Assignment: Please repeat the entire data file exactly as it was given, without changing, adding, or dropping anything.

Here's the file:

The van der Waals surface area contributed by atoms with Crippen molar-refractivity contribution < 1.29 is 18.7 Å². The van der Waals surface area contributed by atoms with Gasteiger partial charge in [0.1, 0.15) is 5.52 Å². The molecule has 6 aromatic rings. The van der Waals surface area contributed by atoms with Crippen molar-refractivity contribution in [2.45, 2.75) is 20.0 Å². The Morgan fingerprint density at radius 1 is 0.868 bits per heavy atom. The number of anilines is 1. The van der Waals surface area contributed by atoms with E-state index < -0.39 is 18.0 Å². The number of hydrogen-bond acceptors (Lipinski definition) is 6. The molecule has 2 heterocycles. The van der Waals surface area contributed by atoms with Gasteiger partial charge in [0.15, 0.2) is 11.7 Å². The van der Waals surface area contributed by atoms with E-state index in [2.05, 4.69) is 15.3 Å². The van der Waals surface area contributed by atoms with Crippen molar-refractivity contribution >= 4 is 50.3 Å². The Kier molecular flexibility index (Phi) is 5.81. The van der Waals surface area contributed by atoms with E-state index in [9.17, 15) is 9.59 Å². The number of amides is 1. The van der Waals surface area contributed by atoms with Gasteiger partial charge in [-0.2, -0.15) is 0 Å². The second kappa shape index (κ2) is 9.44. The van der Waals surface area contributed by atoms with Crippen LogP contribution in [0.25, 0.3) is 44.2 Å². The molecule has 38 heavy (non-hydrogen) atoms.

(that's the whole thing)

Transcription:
The van der Waals surface area contributed by atoms with Crippen molar-refractivity contribution < 1.29 is 18.7 Å². The van der Waals surface area contributed by atoms with Gasteiger partial charge in [0.1, 0.15) is 5.52 Å². The molecule has 6 aromatic rings. The van der Waals surface area contributed by atoms with Crippen molar-refractivity contribution in [2.45, 2.75) is 20.0 Å². The Morgan fingerprint density at radius 1 is 0.868 bits per heavy atom. The number of anilines is 1. The van der Waals surface area contributed by atoms with E-state index < -0.39 is 18.0 Å². The number of hydrogen-bond acceptors (Lipinski definition) is 6. The molecule has 2 heterocycles. The van der Waals surface area contributed by atoms with Gasteiger partial charge in [0.15, 0.2) is 11.7 Å². The van der Waals surface area contributed by atoms with E-state index in [2.05, 4.69) is 15.3 Å². The van der Waals surface area contributed by atoms with Crippen molar-refractivity contribution >= 4 is 50.3 Å². The Kier molecular flexibility index (Phi) is 5.81. The van der Waals surface area contributed by atoms with E-state index in [9.17, 15) is 9.59 Å². The number of amides is 1. The van der Waals surface area contributed by atoms with Gasteiger partial charge in [-0.2, -0.15) is 0 Å². The second kappa shape index (κ2) is 9.44. The van der Waals surface area contributed by atoms with Crippen LogP contribution in [0.25, 0.3) is 44.2 Å². The molecule has 38 heavy (non-hydrogen) atoms.